HOW MUCH ‘CHEAPER’ CAN THE STOCK MARKET GET?
Iam amazed by the fact that although my daughters are growing older and, as a result, want less and less to do with Mom and Dad, they still teach me a life lesson or two every day. At ages 15 and 16 respectively, they already have a firm understanding of the concept of a discount. A few months ago, with winter barely beginning, I was told that there was a “once-in-a-lifetime” 10% discount on all winter wear at their favourite clothing store. I couldn’t help smiling when I happened to walk past this very store earlier this week, only to see that there is now a 25% discount on all winter items.
The fact is that those who took the chance and waited now got those items for much cheaper. The other side of the blade is just as sharp, however, because if you had waited for the 10% discount to pass in the hopes of a bigger discount, you would have missed out completely had the bigger sale never materialised.
Equity investors worldwide are now faced with the same choice with regard to f illing up their investment baskets. Since August, the stock exchange has lost nearly 8% of its value, leaving the market at the same levels as in January this year. Is this the buying opportunity that investors with lots of cash have been waiting for? Or should they take a chance on a possible larger discount? Before I try to answer this, I’m going to explain roughly how to determine whether the market is really trading at a discount.
A ver y popular benchmark t hat can be used to determine how cheap or expensive a share is, is the historical price-earnings ratio (P/E). The P/E is the relation between the share price and the company’s earnings per share (profits). It is calculated by dividing the share price by the company’s last reported earnings per share (usually at year-end or half yearend). The P/E usually moves in the same direction as the share price.
Let’s say that Share A is trading at R10 and the most recent earnings per share (EPS) figure is R2. The P/E would be 5 (R10 ÷ R2), or 5 times. If Share A’s price were to rise to R12, the P/E would rise to 6. If the company increased its earnings by 25%, the EPS would rise to R2.50. If the share price still traded at R12, the P/E would then drop to 4.8. This gives us a fairly good indication of just how cheap a share really is.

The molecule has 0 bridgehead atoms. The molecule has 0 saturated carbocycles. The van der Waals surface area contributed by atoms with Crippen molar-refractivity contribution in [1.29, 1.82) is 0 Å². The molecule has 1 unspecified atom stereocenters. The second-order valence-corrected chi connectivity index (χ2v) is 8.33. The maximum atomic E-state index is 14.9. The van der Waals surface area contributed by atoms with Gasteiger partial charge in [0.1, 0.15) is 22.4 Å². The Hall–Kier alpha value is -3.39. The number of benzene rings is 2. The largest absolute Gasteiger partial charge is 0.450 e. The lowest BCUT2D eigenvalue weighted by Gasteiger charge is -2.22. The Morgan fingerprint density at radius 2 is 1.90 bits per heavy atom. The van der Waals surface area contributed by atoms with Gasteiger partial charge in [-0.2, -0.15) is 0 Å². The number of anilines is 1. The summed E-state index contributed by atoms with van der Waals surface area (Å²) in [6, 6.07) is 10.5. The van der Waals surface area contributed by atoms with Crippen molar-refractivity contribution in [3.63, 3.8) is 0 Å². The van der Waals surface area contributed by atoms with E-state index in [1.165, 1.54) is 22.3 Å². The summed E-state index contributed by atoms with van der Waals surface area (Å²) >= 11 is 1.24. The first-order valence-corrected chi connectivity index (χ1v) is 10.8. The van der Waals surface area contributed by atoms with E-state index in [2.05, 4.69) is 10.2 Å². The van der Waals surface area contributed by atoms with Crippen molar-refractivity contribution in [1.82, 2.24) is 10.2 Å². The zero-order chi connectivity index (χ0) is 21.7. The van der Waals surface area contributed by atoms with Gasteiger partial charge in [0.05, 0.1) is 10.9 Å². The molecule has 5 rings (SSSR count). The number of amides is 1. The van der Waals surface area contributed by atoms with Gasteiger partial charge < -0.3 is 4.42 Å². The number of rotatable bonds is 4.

Looking at the accompanying graph, you will notice that the average P/E of the FTSE/ JSE All Share Index since 1995 was 14.8 times.
That means that at the current 17.7 times levels, we are definitely trading on the more expensive side and have not yet necessarily reached those “once-ina-lifetime” trading opportunity levels, especially if we take into account how many times during the past four years (after the great correction of 2008) we fell below the 13 times levels.
At this stage it may be difficult to believe that it will happen in the near future, but with the economic climate having changed as much as it did over the past year (higher interest rates, weaker rand, etc.), this market may very well be purchased at that proverbial 25% discount (compared to end of 2014), should it move back towards the 13 times P/E.
So should we stay away from shares for the time being? This answer will differ from individual to individual, and will depend on their respective investment horizons.
It can be said, however, that for those currently invested in shares, these surely are uncertain times. That being said, however, these movements are as natural as every end-of-season sale. The key is to keep your emotions away from your money and invest your hard-earned capital in well-managed, high-quality companies.
SINCE AUGUST, THE STOCK EXCHANGE HAS LOST NEARLY 8% OF ITS VALUE, LEAVING THE MARKET AT THE SAME LEVELS AS IN JANUARY THIS YEAR.